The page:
A massive ice island has formed in northern Greenland – it had been part of the Petermann Glacier, but last week it broke free. 92 square miles of ice – four times the size of Manhattan – now floating in the Arctic Sea. It could threaten shipping lanes, oil rigs, and float into the area where the Titanic hit an iceberg in 1912 and sank.
Already, the giant has assumed biblical proportions, becoming part of the slate of environmental evidence of global warming – as the planet heats up, with oil spills, raging fires, devastating heat, and deadly flooding scoring the season as a record-breaker. July 2010, for example, is the hottest July on record. Nothing else that has happened this summer symbolizes climate change as much as the creation of this new Arctic Sea island – the largest ice island in over half a century.
While Greenland’s glaciers break off thousands of icebergs into Arctic waters every year, scientists say this ice island is the biggest in the northern hemisphere since 1962. But you only have to look at satellite pictures of Greenland to see that more of it is melting away faster than at any other time in recorded history.
The ice island has enough fresh water to supply the entire United States for four months. The nearly 100-square mile breakaway island came off Greenland’s vast ice sheet, which itself contains enough freshwater that if it melted, global sea levels would rise by a devastating twenty feet. The island cannot escape the symbolism surrounding it nor the politics that accompanies the debate. U.S. Rep. Edward Markey of Massachusetts offered the ice island as a home for climate change skeptics.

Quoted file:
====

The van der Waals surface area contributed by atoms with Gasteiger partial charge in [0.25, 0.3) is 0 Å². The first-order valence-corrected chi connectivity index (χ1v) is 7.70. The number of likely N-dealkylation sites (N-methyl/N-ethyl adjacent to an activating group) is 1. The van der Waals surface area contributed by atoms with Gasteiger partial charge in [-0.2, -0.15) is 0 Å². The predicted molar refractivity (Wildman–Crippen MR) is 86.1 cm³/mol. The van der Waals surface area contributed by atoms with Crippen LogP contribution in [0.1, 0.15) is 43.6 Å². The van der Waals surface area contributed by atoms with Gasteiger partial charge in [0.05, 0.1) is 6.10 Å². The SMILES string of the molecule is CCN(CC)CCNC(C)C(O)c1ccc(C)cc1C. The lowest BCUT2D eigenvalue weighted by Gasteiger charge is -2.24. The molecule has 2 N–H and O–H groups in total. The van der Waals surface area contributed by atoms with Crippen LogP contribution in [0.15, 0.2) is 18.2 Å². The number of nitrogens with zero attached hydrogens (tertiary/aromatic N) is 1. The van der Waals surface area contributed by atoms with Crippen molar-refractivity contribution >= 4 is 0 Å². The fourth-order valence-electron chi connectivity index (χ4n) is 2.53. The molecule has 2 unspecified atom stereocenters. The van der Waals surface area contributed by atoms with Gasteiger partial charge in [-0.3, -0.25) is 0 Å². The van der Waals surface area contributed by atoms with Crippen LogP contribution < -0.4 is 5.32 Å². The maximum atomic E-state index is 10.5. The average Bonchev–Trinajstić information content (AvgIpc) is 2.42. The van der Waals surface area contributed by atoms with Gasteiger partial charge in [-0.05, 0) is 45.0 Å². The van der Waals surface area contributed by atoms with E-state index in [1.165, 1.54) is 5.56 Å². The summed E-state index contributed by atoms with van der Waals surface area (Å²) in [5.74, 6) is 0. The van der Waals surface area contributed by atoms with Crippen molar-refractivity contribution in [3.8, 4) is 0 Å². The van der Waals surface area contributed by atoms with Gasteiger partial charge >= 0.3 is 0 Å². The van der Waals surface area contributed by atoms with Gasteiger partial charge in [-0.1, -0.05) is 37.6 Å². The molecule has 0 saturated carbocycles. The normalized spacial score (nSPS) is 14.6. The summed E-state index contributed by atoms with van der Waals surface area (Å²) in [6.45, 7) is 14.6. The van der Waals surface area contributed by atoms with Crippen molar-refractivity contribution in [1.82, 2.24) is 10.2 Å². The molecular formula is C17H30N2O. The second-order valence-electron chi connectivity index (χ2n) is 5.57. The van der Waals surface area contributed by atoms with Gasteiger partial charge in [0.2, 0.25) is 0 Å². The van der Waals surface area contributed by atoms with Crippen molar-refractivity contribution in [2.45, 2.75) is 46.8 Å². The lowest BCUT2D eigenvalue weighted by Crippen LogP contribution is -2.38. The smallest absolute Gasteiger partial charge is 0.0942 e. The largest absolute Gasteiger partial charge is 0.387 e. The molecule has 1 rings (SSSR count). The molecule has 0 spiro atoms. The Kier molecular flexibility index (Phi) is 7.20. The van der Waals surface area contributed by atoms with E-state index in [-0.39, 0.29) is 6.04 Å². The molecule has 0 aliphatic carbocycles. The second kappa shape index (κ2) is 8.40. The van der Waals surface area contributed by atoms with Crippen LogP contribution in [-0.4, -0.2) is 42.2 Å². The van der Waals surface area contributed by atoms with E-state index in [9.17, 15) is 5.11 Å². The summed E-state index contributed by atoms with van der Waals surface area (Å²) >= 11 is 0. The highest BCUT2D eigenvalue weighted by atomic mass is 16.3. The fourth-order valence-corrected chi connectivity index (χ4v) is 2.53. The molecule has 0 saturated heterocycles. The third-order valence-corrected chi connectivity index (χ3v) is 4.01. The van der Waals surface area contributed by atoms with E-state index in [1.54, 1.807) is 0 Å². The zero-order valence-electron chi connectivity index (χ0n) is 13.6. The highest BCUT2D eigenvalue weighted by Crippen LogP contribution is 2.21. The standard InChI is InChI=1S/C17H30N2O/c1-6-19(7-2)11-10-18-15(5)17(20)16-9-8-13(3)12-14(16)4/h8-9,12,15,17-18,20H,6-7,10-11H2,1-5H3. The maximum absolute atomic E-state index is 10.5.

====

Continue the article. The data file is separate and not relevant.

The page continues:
The new island’s trajectory is being projected, as it is moving toward the Nares Strait separating Greenland’s northwestern coast and Canada’s Ellsemere Island. Once the ice giant reaches the strait before the winter freeze — due to start next month — ocean currents would pick it up and carry it south, knocking the east coast of Canada until it reached waters off Newfoundland busy with oil activities and shipping – where it would become very dangerous.
This journey is estimated to take one to two years, and it would break up into smaller chucks in the melting process, but these chucks would still be huge, large enough to threaten Canada’s offshore platforms in the Grand Banks off Newfoundland.
Jon-Ove Methlie Hagen, a glaciologist at the University of Oslo, told the media:
“It’s so big that you can’t prevent it from drifting. You can’t stop it.”
Since 1970, temperatures have risen more than 4.5 degrees Fahrenheit in much of the Arctic — much faster than the global average. In June the Arctic sea ice cover was at the lowest level for that month since records began in 1979, according to the National Oceanic and Atmospheric Administration. The retreat of Greenland’s glaciers, which has accelerated in recent years, is one of the least understood pieces of the climate puzzle.
“Global warming” Term First Used 35 Years Ago
Ironically, the ice shelf broke off its Greenland mooring nearly to the day, that 35 years ago on August 8, a then-obscure geochemist at Columbia University named Wallace Broecker published a journal article that, for the first time, used the term “global warming.” The article in question, in the journal Science, passed with barely a mention. It was called “Are We On the Brink of a Pronounced Global Warming?” Broecker was arguing that the Earth was about to get a whole lot hotter.